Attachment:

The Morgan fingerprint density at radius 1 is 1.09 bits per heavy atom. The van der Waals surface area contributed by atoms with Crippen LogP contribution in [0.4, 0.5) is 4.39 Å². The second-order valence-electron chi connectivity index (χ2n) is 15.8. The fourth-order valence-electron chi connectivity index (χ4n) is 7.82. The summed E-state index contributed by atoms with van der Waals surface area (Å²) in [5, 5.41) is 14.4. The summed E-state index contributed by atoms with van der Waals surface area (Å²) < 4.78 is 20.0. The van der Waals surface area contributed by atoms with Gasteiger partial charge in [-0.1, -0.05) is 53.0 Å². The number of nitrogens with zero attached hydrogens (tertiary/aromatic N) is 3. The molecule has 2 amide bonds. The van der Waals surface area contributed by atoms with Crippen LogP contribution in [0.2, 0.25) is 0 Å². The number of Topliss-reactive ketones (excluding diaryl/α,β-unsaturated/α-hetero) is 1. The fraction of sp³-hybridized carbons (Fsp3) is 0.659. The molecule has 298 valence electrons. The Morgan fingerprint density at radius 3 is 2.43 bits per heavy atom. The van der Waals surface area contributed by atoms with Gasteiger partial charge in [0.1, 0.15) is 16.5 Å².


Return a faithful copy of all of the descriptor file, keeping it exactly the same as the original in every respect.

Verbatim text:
The Morgan fingerprint density at radius 1 is 1.09 bits per heavy atom. The van der Waals surface area contributed by atoms with Crippen LogP contribution in [0.4, 0.5) is 4.39 Å². The second-order valence-electron chi connectivity index (χ2n) is 15.8. The fourth-order valence-electron chi connectivity index (χ4n) is 7.82. The summed E-state index contributed by atoms with van der Waals surface area (Å²) in [5, 5.41) is 14.4. The summed E-state index contributed by atoms with van der Waals surface area (Å²) < 4.78 is 20.0. The van der Waals surface area contributed by atoms with Gasteiger partial charge in [-0.1, -0.05) is 53.0 Å². The number of nitrogens with zero attached hydrogens (tertiary/aromatic N) is 3. The molecule has 2 amide bonds. The van der Waals surface area contributed by atoms with Crippen LogP contribution in [0.2, 0.25) is 0 Å². The number of Topliss-reactive ketones (excluding diaryl/α,β-unsaturated/α-hetero) is 1. The fraction of sp³-hybridized carbons (Fsp3) is 0.659. The molecule has 298 valence electrons. The Morgan fingerprint density at radius 3 is 2.43 bits per heavy atom. The van der Waals surface area contributed by atoms with Gasteiger partial charge in [0.1, 0.15) is 16.5 Å².